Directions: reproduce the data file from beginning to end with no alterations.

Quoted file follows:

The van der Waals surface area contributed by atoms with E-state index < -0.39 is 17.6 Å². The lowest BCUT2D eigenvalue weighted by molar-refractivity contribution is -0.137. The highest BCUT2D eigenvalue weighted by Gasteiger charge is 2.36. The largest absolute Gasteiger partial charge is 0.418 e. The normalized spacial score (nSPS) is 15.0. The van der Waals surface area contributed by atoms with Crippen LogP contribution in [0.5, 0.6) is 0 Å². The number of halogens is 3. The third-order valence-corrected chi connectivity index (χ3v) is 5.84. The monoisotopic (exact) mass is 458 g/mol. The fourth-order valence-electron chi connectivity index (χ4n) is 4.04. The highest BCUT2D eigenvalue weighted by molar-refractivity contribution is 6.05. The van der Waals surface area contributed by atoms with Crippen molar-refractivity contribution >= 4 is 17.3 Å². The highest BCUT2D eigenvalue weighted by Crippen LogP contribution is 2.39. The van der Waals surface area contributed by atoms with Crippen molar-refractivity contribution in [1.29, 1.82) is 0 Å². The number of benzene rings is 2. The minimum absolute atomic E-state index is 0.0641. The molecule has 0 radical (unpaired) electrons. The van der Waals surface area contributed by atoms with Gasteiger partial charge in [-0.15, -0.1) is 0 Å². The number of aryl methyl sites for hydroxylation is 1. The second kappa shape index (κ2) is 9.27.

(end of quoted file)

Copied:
The van der Waals surface area contributed by atoms with E-state index < -0.39 is 17.6 Å². The lowest BCUT2D eigenvalue weighted by molar-refractivity contribution is -0.137. The highest BCUT2D eigenvalue weighted by Gasteiger charge is 2.36. The largest absolute Gasteiger partial charge is 0.418 e. The normalized spacial score (nSPS) is 15.0. The van der Waals surface area contributed by atoms with Crippen LogP contribution in [0.5, 0.6) is 0 Å². The number of halogens is 3. The third-order valence-corrected chi connectivity index (χ3v) is 5.84. The monoisotopic (exact) mass is 458 g/mol. The fourth-order valence-electron chi connectivity index (χ4n) is 4.04. The highest BCUT2D eigenvalue weighted by molar-refractivity contribution is 6.05. The van der Waals surface area contributed by atoms with Crippen molar-refractivity contribution >= 4 is 17.3 Å². The highest BCUT2D eigenvalue weighted by Crippen LogP contribution is 2.39. The van der Waals surface area contributed by atoms with Crippen molar-refractivity contribution in [1.29, 1.82) is 0 Å². The number of benzene rings is 2. The minimum absolute atomic E-state index is 0.0641. The molecule has 0 radical (unpaired) electrons. The van der Waals surface area contributed by atoms with Gasteiger partial charge in [-0.15, -0.1) is 0 Å². The number of aryl methyl sites for hydroxylation is 1. The second kappa shape index (κ2) is 9.27.